Programming
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By Meitar Moscovitz

SVG Is The Future Of Application Development

By Meitar Moscovitz
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With the recent release of Google’s Chrome browser, I’ve been thinking a lot about the possibilities the growing capabilities of the Web gives us. Almost everything about the new Google browser, from the process-per-page sandbox to the application window UI, screams “application platform.” One of the key ingredients is Chrome’s new V8 JavaScript engine, which is rapidly making the language a viable competitor for serious computing thanks to its execution speed.

Of course, Googlers aren’t the first or only people to dream up the possibility of making web-based applications first-class citizens on the desktop. There is Prism (formerly WebRunner), a Mozilla project that launches a web page without any browser-related chrome. There is also Fluid, which does much the same thing for the Mac’s WebKit engine. These programs are all basically thin clients for cloud computing applications like Apple’s MobileMe, Google’s suite of tools, or any of the various “Web 2.0” properties that have sprouted in recent years.

Companies like Adobe and Microsoft have each jumped on this bandwagon as well. Adobe’s offering is called AIR and enables developers familiar with Web development technologies such as MXML, ActionScript, and Flash or HTML, CSS and JavaScript to write networked desktop applications. Microsoft has a competing offering called Silverlight. Both are cross-platform and are capable of utilizing Web standards as core parts of an application’s code base.

Is (X)HTML/CSS really the PostScript of the Future?

I started my technology career in the 90’s making web pages because HTML was the easiest “GUI language” to learn back then. As we know, trying to write cross-platform browser-based code was nothing short of nightmarish for a long time. However, as the web stabilized and solid engineering practices began to permeate the web development community, the trifecta of (X)HTML, CSS, and JavaScript became arguably the most widely implemented GUI toolkit on the planet. Now, its ubiquity and implementation-agnostic nature is what makes developing web apps so attractive, but could we be approaching this challenge from the wrong angle?

The notion that HTML is a display language has been proven long ago to be a Bad Thing. CSS taught us to separate our presentation from our content, and the doors that opened when we did it were invaluable. Today, however, we’re still delivering web applications as HTML documents with a bit of scripting layered on top. This works, but is strangled by all of HTML’s limitations. Fundamentally, HTML is not an application delivery format, it is a content description language, despite the valiant efforts of the HTML5 Working Group.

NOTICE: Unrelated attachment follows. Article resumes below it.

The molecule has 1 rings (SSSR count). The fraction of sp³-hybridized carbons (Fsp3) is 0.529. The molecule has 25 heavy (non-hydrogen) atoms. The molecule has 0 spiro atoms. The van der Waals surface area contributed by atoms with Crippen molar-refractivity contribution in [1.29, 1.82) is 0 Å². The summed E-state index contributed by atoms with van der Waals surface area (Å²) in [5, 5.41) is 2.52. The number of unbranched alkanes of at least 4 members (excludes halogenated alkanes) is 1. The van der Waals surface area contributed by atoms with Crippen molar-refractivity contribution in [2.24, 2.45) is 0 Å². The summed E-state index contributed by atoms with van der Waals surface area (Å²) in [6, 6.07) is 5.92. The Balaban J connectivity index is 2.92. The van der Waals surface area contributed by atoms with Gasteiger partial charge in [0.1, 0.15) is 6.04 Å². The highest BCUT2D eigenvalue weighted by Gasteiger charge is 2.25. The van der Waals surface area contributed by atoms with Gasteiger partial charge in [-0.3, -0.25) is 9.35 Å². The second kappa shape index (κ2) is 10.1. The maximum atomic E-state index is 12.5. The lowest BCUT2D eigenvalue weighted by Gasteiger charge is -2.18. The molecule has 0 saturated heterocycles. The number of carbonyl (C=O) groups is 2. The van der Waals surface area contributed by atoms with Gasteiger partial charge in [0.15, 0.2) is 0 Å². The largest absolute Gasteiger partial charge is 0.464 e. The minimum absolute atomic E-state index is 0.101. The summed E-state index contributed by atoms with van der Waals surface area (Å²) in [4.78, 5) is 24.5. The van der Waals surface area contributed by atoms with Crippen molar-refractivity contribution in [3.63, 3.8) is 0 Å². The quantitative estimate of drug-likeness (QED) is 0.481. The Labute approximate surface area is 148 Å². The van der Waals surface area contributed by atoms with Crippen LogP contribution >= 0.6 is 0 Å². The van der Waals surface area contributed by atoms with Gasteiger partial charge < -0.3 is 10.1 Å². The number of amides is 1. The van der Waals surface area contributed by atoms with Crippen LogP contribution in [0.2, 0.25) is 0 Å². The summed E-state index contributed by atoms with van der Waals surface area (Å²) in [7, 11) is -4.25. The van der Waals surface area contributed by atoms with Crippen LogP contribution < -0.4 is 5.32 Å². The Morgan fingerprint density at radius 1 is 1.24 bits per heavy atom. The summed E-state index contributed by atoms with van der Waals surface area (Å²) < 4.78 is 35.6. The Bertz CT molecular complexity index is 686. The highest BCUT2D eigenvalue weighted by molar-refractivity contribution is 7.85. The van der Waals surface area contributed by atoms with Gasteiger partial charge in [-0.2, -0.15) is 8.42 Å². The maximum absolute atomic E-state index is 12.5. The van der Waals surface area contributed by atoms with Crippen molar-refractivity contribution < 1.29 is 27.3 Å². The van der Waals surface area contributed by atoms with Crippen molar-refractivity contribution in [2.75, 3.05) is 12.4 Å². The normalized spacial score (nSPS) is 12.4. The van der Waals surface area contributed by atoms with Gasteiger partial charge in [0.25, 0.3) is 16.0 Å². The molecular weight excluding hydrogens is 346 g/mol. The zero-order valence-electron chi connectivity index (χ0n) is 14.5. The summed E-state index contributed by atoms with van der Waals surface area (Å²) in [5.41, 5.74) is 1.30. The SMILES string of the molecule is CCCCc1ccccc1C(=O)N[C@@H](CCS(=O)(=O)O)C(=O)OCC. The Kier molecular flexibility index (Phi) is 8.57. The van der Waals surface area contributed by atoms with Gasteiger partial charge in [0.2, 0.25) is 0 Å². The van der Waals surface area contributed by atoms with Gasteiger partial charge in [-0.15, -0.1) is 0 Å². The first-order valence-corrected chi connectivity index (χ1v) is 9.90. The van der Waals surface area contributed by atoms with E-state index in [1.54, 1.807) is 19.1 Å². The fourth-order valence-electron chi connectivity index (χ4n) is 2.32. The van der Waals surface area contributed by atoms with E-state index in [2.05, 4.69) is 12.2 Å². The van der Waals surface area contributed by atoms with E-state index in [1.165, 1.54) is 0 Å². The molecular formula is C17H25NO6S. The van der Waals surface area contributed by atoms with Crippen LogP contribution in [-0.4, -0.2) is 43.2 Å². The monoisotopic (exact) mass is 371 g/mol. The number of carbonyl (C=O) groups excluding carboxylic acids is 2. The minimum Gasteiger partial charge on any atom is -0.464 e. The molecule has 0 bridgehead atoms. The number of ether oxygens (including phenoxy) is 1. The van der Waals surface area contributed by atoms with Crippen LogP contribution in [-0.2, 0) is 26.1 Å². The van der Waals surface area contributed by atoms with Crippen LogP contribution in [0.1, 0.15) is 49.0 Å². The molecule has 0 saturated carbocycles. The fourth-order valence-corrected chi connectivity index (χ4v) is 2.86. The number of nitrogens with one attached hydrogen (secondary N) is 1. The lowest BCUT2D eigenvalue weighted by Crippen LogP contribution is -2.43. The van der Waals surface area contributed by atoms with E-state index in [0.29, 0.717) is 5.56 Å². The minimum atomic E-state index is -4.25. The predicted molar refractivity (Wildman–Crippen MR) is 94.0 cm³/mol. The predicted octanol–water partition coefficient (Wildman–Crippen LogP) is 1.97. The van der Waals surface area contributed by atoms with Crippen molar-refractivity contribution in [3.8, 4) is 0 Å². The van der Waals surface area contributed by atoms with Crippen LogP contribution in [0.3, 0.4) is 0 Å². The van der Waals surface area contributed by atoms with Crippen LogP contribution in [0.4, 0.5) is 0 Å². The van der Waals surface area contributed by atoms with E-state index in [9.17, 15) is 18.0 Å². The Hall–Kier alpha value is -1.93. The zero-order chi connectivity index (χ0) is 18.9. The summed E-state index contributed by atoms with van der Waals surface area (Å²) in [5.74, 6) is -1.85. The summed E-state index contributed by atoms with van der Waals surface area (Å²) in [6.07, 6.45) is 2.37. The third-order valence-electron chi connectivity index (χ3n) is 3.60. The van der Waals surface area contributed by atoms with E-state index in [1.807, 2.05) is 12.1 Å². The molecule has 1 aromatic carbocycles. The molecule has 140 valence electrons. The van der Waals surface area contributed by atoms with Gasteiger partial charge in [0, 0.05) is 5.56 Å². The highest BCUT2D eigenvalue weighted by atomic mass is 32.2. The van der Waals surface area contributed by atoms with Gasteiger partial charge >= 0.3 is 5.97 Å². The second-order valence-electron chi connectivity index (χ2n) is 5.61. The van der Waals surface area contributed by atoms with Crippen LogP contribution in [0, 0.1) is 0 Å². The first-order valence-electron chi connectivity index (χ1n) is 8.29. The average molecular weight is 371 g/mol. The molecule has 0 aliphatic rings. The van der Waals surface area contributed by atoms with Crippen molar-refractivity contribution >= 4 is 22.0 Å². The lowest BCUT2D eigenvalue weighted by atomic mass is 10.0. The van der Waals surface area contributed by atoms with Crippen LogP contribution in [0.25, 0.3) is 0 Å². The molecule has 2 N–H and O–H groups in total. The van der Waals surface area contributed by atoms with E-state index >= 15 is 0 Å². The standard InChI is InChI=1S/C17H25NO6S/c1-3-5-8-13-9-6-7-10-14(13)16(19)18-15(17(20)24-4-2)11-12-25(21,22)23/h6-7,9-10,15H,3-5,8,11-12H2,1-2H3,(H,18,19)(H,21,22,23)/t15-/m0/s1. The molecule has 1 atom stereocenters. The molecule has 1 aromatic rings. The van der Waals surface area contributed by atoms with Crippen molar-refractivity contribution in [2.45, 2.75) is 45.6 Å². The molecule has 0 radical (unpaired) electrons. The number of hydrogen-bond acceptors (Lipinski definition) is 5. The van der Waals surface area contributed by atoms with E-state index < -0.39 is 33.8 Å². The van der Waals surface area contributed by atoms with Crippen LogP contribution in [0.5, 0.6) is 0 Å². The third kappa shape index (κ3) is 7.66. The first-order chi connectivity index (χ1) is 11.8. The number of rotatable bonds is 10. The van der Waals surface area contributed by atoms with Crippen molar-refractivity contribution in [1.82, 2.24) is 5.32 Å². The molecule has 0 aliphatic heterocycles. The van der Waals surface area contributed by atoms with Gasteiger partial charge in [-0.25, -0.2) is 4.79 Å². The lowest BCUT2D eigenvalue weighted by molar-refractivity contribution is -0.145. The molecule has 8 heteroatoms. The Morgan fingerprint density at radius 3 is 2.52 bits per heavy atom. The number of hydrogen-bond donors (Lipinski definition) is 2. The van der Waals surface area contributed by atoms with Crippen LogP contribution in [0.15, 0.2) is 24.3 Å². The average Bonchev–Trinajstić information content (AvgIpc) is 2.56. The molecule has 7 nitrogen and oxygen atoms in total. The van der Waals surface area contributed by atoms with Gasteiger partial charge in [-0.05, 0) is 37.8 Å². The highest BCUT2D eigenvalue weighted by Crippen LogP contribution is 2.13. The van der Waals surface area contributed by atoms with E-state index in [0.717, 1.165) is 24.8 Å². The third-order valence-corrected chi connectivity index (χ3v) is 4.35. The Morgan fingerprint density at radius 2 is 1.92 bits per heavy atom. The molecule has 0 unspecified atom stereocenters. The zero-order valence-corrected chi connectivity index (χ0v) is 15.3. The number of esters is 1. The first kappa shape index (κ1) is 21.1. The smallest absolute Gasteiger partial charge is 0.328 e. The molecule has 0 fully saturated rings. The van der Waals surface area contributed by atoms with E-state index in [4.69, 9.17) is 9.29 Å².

Enter the red-headed stepchild of Web graphics: SVG

Where are our drop shadows? Rounded corners are still a PITA to do in HTML. Getting animations and styled modal dialogue boxes to work easily requires us to pile layer upon layer of JavaScript abstraction onto our pages in the form of libraries, and still we can’t do the sorts of things that GTK and OpenGL can do for us in desktop apps.

So if HTML can’t deliver for us here, what will? Microsoft wants us to use Silverlight and Adobe wants us to use Flash and AIR, of course. And Apple…? Apple ostensibly wants us to use HTML5’s canvas. Both Microsoft’s and Adobe’s contenders are proprietary, which seems to be reason enough for web developers to avoid them to a certain degree, and all of them muddy HTML, which is a dangerous thing for the semantic web.

But Apple actually has a trick up its sleeve. Like Mozilla’s been doing with Firefox, Apple has quietly been implementing better support for SVG, the W3C’s Recommendation for XML-based vector graphics, into WebKit. SVG delivers the same kind of vector graphics capabilities that Flash does, but it does so using all the interoperability benefits that XML brings along for the ride.

SVG is great for graphically displaying both text and images, manipulating them with declarative visual primitives, and it comes with a host of lickable effects. Ironically, SVG was originally jointly developed by both Adobe and Sun Microsystems but recently it’s Sun Labs that has been doing interesting stuff with the technology. The most compelling experiment of this kind has to be Sun Labs’s Lively Kernel project.

Putting some Lively into the Web